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Because of acute lymphoblastic leukemia's (ALL's) fast growth, most patients need to start chemotherapy soon after diagnosis. During chemotherapy, you're given potent drugs that must be toxic enough to damage or kill leukemic cells. At the same time, they can take aim at normal cells and cause side effects. Yet, not everyone experiences side effects and people react differently.

ALL treatment is generally done in two parts:

  • induction therapy
  • postremission (consolidation and maintenance) therapy

Induction Therapy

The first phase of treatment is induction therapy. Its goal is to "induce" (encourage) remission - when no evidence of the disease is left. Several drugs are combined. Induction therapy attempts to:

  • kill as many ALL cells as possible
  • get blood cell counts back to normal
  • get rid of all signs of the disease for an extended period

Induction therapy is usually done over four to six weeks. You'll likely spend most of that time in the hospital. You may have to go through several rounds of induction therapy before all your ALL cells are destroyed and you go into remission.

Chemotherapy Drugs Used for ALL

Doctors commonly combine two or more chemotherapy drugs to treat ALL. Each drug type works in a different way to kill the cancerous cells. Combining drug types can strengthen their effectiveness.

Some drugs used to treat ALL are:

  • clofarabine (Clolar®)
  • cytarabine (ara-C, Cytosar-U®)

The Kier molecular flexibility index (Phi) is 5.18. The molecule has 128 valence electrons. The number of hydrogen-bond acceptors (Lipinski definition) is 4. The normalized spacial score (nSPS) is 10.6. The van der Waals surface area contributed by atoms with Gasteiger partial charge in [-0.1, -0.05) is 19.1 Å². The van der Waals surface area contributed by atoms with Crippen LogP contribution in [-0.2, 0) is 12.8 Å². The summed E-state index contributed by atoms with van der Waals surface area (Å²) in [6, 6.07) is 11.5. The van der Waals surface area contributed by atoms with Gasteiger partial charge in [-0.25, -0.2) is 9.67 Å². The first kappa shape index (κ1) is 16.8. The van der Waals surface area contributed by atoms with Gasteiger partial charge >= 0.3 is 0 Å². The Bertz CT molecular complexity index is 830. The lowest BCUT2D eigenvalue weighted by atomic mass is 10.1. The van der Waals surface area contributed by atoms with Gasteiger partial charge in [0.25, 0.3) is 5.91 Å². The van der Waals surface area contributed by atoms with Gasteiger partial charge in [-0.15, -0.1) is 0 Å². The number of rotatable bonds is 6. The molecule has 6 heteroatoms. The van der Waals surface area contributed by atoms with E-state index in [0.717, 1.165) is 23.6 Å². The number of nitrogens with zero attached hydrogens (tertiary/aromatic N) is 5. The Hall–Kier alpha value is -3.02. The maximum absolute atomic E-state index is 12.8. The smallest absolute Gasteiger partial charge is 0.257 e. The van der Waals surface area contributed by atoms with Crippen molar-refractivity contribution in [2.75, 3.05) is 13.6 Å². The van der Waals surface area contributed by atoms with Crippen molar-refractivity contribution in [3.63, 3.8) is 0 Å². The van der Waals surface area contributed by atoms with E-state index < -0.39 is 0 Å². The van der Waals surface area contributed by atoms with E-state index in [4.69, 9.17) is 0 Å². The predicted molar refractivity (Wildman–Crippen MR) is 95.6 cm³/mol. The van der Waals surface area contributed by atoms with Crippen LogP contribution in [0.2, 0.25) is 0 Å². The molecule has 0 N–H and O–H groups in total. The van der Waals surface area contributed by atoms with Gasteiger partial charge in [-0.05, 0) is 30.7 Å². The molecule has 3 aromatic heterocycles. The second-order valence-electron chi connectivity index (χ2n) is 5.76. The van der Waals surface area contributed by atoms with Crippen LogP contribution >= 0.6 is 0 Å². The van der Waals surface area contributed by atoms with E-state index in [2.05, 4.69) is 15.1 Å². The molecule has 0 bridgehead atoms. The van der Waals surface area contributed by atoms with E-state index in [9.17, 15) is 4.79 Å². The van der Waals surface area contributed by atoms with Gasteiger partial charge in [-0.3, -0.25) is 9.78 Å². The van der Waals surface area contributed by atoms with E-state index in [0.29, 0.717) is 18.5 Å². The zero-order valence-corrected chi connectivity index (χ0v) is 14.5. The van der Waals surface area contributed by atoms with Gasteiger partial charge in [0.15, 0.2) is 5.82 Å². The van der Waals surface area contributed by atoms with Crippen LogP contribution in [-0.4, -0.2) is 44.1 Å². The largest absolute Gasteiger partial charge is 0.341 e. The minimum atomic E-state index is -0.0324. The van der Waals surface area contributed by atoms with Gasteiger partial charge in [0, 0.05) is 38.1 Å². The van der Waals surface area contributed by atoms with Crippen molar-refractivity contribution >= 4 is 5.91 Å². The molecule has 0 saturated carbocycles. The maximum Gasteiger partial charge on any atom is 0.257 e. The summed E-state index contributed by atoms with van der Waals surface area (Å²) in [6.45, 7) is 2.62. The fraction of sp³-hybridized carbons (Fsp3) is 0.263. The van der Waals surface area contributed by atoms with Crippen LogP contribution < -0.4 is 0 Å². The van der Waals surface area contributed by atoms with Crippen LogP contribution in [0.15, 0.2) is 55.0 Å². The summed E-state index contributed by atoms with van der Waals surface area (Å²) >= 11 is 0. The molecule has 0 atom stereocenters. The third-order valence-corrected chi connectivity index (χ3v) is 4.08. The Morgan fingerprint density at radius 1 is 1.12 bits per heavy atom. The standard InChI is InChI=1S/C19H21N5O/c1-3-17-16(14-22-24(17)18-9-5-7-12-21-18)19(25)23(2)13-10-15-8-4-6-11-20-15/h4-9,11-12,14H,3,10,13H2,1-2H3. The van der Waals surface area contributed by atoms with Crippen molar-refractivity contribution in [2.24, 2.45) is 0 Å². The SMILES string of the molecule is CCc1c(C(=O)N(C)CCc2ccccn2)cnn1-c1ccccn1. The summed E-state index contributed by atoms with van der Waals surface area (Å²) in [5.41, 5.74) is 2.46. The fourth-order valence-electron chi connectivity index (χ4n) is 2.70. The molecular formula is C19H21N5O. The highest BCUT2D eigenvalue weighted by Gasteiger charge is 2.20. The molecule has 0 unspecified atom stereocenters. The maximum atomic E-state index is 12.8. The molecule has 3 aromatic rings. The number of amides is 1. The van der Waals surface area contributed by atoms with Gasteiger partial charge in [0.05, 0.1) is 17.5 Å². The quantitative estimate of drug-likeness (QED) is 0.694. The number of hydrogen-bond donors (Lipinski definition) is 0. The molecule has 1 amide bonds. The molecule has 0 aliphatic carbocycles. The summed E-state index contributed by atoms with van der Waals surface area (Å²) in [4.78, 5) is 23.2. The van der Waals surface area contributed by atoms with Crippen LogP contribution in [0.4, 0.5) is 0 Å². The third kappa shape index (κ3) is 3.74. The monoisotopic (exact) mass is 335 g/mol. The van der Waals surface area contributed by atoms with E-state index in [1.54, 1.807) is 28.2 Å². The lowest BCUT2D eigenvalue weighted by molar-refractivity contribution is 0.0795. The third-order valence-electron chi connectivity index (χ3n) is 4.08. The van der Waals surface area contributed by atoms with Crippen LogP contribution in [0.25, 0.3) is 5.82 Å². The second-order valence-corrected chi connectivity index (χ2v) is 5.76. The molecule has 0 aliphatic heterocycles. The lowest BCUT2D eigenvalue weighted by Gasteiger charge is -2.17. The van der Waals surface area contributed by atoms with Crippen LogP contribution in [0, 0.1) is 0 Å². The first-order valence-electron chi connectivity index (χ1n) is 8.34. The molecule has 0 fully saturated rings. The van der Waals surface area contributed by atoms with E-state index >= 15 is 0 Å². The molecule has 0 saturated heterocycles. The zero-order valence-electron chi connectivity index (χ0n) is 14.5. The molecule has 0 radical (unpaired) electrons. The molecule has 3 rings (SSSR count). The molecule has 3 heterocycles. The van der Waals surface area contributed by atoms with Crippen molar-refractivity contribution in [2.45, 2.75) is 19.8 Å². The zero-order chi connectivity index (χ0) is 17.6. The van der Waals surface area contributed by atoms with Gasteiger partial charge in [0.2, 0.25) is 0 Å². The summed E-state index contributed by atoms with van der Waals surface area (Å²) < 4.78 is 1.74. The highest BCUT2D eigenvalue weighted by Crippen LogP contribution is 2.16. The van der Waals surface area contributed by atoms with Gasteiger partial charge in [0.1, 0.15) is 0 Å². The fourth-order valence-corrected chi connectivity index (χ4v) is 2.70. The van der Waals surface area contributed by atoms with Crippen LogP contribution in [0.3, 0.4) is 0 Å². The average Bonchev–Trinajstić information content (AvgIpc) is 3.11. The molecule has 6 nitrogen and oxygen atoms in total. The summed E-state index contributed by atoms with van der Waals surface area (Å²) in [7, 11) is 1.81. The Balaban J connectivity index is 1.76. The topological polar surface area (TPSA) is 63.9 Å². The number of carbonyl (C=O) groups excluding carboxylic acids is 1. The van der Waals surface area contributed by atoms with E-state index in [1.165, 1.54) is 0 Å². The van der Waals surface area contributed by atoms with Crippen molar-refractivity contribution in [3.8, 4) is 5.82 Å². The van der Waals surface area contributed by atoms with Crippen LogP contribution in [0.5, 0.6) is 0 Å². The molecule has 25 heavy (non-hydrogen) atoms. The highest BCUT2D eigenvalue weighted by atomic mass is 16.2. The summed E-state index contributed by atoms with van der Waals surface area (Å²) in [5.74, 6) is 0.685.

• daunorubicin (Cerubidine®)
  • methotrexate (Rheumatrex®, Trexall®)
  • mitoxantrone (Novantrone®)
  • cyclophosphamide (Cytoxan®)
  • vincristine (Oncovin®)
  • pegaspargase (Oncaspar®)
  • imatinib mesylate (Gleevec®)
  • prednisone
  • dexamethasone (Decadron®)

The Food and Drug Administration has approved some drugs for special uses, such as:

  • clofarabine (Clolar®), for patients aged 1 to 21 years with relapsed or refractory ALL after they have received at least two prior chemotherapy regimens
  • nelarabine (Arranon®), for patients with relapsed T-cell ALL
  • imatinib mesylate (Gleevec®) and dasatinib (Sprycel®) for patients with PH-positive ALL
  • nilotinib (Tasigna®), being studied in clinical trials for patients with PH-positive ALL
  • vincristine sulfate liposome injection (Marqibo®) to treat adults with PH-negative ALL whose leukemia has relapsed two or more times, or whose leukemia has progressed following two or more regimens of anti-leukemia therapy

If you would like to read about these drugs individually, including information about side effects, click here.

ALL drugs are administered in several ways: You may be given the drugs as pills to swallow, by injection or through a catheter (a thin, flexible tube or intravenous line) surgically placed in a vein, normally in your upper chest.

To see a list of standard drugs and drugs under clinical study to treat ALL, order or download The Leukemia & Lymphoma Society's free booklet Acute Lymphoblastic Leukemia.

Minimal Residual Disease